In the executive search profession we are always comparing candidates as we decide who “makes the cut” and gets sent to our client and who does not. We look at many factors in making our decisions, I want to talk about 2 factors that will bring clarity to your group of candidates fairly quickly.
We look at potential “ceiling “ a candidate may have. This is how high do we think this candidate can rise? This is easier for a candidate whose performance can be measured : sales, sales management, department head, CEO are good examples where their performance is fairly easy to measure.
You can also use this concept when looking at positions that may not have such measurables. Example : You are looking at Accounting Manager candidates. After interviewing the candidates you begin the final selection process. Who in the group looks like they have the “higher ceiling” ? That is who may have the ability to become a Divisional Manager? Corporate Controller? CFO?
As an example, let’s assume you are looking at your group of good Accounting Manager candidates: all have degrees, good work experience, good references, interviewed well etc. – those with the “higher ceiling” may be more attractive to your company.
In a search we completed earlier this year for a CEO of a midsize automotive company, we had several very impressive candidates that ownership and the search committee liked. They debated candidates for several days then in a conference call they asked me what I thought . I told them I will ask 1 question and I think your answer will emerge immediately after. They were intrigued!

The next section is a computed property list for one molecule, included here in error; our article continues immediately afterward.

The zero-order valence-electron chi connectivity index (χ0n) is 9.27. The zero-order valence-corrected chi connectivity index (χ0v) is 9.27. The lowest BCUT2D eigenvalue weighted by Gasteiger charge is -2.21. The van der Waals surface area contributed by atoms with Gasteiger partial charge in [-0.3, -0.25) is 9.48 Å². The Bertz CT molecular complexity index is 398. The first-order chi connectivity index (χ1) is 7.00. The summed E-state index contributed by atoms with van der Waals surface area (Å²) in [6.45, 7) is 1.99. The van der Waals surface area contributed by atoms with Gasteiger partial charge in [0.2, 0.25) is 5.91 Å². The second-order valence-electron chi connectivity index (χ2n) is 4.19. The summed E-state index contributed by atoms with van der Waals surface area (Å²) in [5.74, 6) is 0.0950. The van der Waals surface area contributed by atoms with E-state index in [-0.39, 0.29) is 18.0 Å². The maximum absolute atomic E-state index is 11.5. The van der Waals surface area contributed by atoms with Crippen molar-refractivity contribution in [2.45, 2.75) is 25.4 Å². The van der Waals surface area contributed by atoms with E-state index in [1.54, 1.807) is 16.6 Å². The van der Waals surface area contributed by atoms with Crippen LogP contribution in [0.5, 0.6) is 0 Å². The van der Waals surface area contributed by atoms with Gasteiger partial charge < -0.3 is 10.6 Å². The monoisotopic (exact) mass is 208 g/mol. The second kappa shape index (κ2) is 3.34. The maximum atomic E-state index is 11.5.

I communicated that the finalists are all very good candidates with terrific experiences, accomplishments, etc. Now, which candidate has the highest ceiling ? All agreed on 1 candidate right away! Conversation then moved to putting an offer together.
There is a balance to “highest ceiling” that needs to be factored in and that is what will it take to get this candidate up to speed for your open position? As an example, let’s assume you are looking for a Regional Sales Manager over a 12 person sales force spread over 7 states.
The candidates with the highest ceiling may look like they possess the potential to be a National Sales Manager or VP of Sales and Marketing someday. However the job at hand is Regional Sales Manager and you cannot look past this fact! What will it take to get the best candidate “up to speed for your position?
– what is the cost and time to getting this candidate trained and “up to speed?”
– product knowledge?
– learning more about your industry ? your customers?
– your corporate technology?
– is this a much larger sales force than he has ever managed ?
– do you have the time and ability to get this candidate “up to speed”?
Very often companies need to pass on the candidate with the highest ceiling and focus on the candidate that can do the very best with the position they are hiring for now.
This is the Ceiling Vs. “Getting them up to speed” decision you sometimes need to make.
TAKE AWAY: Go into each interview looking for clues to a candidate’s “potential ceiling” and what will be needed to get the candidate “up to speed” with your open position.